In its entire history, the fort was never engaged in any battle. Apart from being used for the British Royal artillery troops, the fort was once occupied by the Sikh Police of the Straits Settlements during the 1920s.
Open: 9am-6pm closed Sundays. Admission: RM3.
The Fort Cornwallis Lighthouse was built in 1882 within the eastern grounds of Fort Cornwallis. It was originally known as Fort Point Lighthouse during British colonial days. According to the Blue Book 1938, the lighthouse was renovated in 1914 when it changed its name to the Penang Harbour Lighthouse and in 1928. The lighthouse is different from others as it has a 21-metre white steel framework tower. There's a small museum inside showing its former lenses and lights plus other equipment.
Fort Cornwallis is supposed to be the place where Francis Light first set foot in 1786.
It is one of the oldest sights in Penang.
Out of all facilities, only the four corner bastions and the ramparts are left. It is not one of the most amazing sights, but still interesting to visit and to take some lovely shots.
The Cornwallis Light House is very unique looking. It doesn't look like your typical light house with solid base. This light house is constructed with metal base that I thought it was a new communication tower from phone company!
This is the location where Captain Light first set foot on Penang. Frankly, I don't know what is inside the fort as I didn't have time to go in. But if the weather is not too hot, it's a good place to hang out at the park near by.
Entrance Fee: RM3 adult
We decided to go sightseeing on a Sunday. Only to discover Fort Cornwallis is shut on a Sunday. We also then thought that the National Museum would be shut on a Sunday as well, which it isn't. Oh well.
That will teach us to do some prior planning before we set out.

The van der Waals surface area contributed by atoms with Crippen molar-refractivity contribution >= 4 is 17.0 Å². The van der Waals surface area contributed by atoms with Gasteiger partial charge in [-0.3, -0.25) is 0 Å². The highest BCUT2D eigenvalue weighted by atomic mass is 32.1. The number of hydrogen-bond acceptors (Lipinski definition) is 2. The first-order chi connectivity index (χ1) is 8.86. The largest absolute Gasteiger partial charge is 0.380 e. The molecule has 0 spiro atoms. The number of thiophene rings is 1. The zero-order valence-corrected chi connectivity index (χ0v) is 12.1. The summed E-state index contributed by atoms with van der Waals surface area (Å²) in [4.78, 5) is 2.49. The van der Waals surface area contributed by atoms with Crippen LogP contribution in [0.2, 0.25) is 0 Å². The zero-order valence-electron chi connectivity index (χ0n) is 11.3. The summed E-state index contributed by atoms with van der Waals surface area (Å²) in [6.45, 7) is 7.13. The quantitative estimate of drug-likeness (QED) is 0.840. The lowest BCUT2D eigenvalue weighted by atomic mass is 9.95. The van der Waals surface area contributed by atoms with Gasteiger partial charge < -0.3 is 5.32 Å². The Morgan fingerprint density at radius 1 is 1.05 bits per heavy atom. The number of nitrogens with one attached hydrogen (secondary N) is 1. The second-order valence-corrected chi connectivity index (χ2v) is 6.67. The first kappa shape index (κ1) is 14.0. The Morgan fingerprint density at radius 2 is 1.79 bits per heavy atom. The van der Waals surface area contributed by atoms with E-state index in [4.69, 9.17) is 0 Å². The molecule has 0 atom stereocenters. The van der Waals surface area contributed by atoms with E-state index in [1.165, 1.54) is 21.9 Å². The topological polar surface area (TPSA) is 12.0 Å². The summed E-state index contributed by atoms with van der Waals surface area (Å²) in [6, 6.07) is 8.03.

The fort was built on the site of Sir Francis Light's historic landing in 1786. Originally a wooden stockade. It is now a concrete structure and currently houses cannons, a history gallery, cafe, handicraft and souvenir centre as well as an open-air amphitheatre.
It is the oldest and most intact fort in Malaysia. It has actually been restored under the name of history preservation.
Detail history of this fort is available at this URL FORT CORNWALLIS
At a minimal fee of RM3 per pax, entering the fort is a worthy experience. Dont miss the chance to take a photo with the Fort's 'guard' and check out the old British canopy model .
Learn the history of Penang here. You may wish to arrive early at this tourist attraction before tour groups swarm in. Best times are around 10-11am. You will have a chance to take a photo wearing colonial hat and armed with a rifle standing with the statue of Sir Francis Light -- is free-of-charge as long as you opt not to wear the colonial dressing.
If you feel young, there is a two-people-swing under a big tree near the campfire site. Give it a try! There is also a pony ride available. Do take note when you are walking on the grassland as you may come across piles of by-product of the pony.... *ahem* :)
Here's something interesting: just above the main road, the first cannon you come across even before entrance, lies the mythical cannon that locals believe that by offering prayers and placing flowers at the mouth of the cannon, a woman would be able to conceive!
Fort Cornwallis Opening hours: 8:30am to 7:00pm daily